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moving by leaping.
Saltigrade means “moving by leaping” and refers to a family of jumping spiders. The first element, salti-, derives from Latin saltāre “to jump about; dance,” frequentative of salīre “to jump.” The second element, –grade, meaning “walking; moving,” derives from Latin gradī “to walk, step, go.” Saltigrade first appears in English in the early part of the 19th century.
It paused momentarily for one final examination of its surroundings. It felt no signals and sensed no activity within its range of perception. It felt secure in moving. It moved its saltigrade legs slowly at first, being very alert to possible detection. […] It was fully aware of each movement of its legs. It had the flexibility to move easily over the jagged landscape, and it could balance its entire body on any leg.
Manic existence is at the mercy of a sequence of jumps over reality, constituting a saltigrade present marked by flitting restlessness.
pompous or bombastic, as language.
The noun fustian has several meanings: “a stout fabric of cotton and flax; fabric of stout cotton or of cotton and low-quality wool; inflated or turgid rhetoric.” Middle English has the forms fustian, fustain, fustein (and still others), all from Old French fustai(g)ne. The Middle English word means only “a kind of cloth made from cotton, flax, or wool (not necessarily coarse or of poor quality); a coverlet of such cloth to be spread over a bed or mattress.” As with many widespread cultural items, such as cloth and clothing, luxury items (wine, perfume), weapons, and foods (rice, turkey), the etymology of fustian is complicated. The Middle English and Old French words come from Medieval Latin fūstāneum, fūstiānum, fūstānum, which may be a derivative of Latin fūstis “stick, cudgel,” used as a loan translation of Greek xýlina lína “cotton,” literally, “wood linen” (the cotton plant is woody, unlike flax, the source of linen). Another suggested source for fūstāneum is Fostat, a suburb of Cairo, where fustian was manufactured. Fustian entered English about 1200. The adjective is derived from the noun.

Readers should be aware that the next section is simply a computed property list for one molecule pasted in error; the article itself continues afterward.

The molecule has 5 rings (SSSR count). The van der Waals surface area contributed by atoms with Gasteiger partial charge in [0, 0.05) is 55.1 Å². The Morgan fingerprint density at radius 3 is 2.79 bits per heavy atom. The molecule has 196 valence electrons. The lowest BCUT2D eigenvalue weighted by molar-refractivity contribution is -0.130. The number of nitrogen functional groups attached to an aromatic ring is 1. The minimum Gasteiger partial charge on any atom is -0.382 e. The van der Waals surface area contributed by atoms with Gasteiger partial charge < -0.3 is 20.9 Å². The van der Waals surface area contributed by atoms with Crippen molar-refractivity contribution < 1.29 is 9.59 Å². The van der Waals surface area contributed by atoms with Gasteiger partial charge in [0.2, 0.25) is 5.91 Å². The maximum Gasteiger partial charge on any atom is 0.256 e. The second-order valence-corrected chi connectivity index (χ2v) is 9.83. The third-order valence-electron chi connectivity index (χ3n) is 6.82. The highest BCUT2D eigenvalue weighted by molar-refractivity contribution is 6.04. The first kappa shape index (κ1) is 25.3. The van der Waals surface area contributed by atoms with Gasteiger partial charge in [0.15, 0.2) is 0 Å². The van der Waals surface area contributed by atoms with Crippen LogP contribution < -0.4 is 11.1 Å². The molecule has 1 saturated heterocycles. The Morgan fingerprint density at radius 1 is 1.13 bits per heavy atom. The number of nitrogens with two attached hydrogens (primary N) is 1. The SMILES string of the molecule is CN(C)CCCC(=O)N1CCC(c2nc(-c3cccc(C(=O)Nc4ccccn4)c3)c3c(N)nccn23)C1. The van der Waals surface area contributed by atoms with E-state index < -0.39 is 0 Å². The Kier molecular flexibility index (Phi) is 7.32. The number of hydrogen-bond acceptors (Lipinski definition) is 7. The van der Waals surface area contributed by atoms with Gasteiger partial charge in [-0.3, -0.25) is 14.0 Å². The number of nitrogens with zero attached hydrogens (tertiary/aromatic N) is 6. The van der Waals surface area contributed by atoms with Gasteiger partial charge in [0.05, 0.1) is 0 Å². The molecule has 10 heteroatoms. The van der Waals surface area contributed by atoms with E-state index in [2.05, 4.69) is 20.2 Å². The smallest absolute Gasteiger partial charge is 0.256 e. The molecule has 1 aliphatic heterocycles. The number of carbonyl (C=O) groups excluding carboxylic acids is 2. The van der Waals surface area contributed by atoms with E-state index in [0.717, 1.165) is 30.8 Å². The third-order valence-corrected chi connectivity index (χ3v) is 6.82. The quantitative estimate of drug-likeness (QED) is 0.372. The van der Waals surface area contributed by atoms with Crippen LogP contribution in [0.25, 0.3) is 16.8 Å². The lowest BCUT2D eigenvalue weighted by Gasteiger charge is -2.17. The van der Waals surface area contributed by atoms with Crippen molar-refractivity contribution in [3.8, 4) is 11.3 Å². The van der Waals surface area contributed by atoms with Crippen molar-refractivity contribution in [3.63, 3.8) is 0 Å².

It was said of my friend Molan, and I think it was fairly said, that he has a fustian style that babbles inanities; that obscures issues, swelling empty spaces which if lanced, only an abscess of superficiality comes out[.]
Dewey Ward’s first novel, “The Unsheltered,” is almost fustian in its melodrama. Though the setting isn’t Egdon Heath or gaslit London but a grim island off the coast of Maine, its granite rocks, turbulent winds and pounding surf intrude into its highly intricate fabric.
clumsy or unskillful with both hands.
Ambisinister, “clumsy or unskillful with both hands,” is the opposite of ambidextrous, “able to use both hands equally well.” The first element of ambisinister, ambi-, is the familiar Latin prefix ambi– “both, around,” as in ambiguous and ambivalent; the second half of the word, –sinister, comes from the Latin adjective sinister “on the left, left hand, or left side; adverse in influence or nature; unfavorably located.” Ambisinister is a relatively recent word, first recorded in 1849, more than two centuries after ambidextrous (1646).
During our first lesson, I tried to follow him as he played […] but I could not. I feared I had simply become ambisinister until I realized that his sitar had fewer frets than mine did. He explained that his […] tradition habitually removes several frets to enhance the flow of the bent notes.
Ambidextrous people can do any task equally well with either hand, but it’s exceptionally rare. Ambilevous or ambisinister are awkward with both hands. Our brains are cross-wired meaning the left hemisphere controls the right handed side of the body and vice-versa. So left handers can boast they are always in their right mind.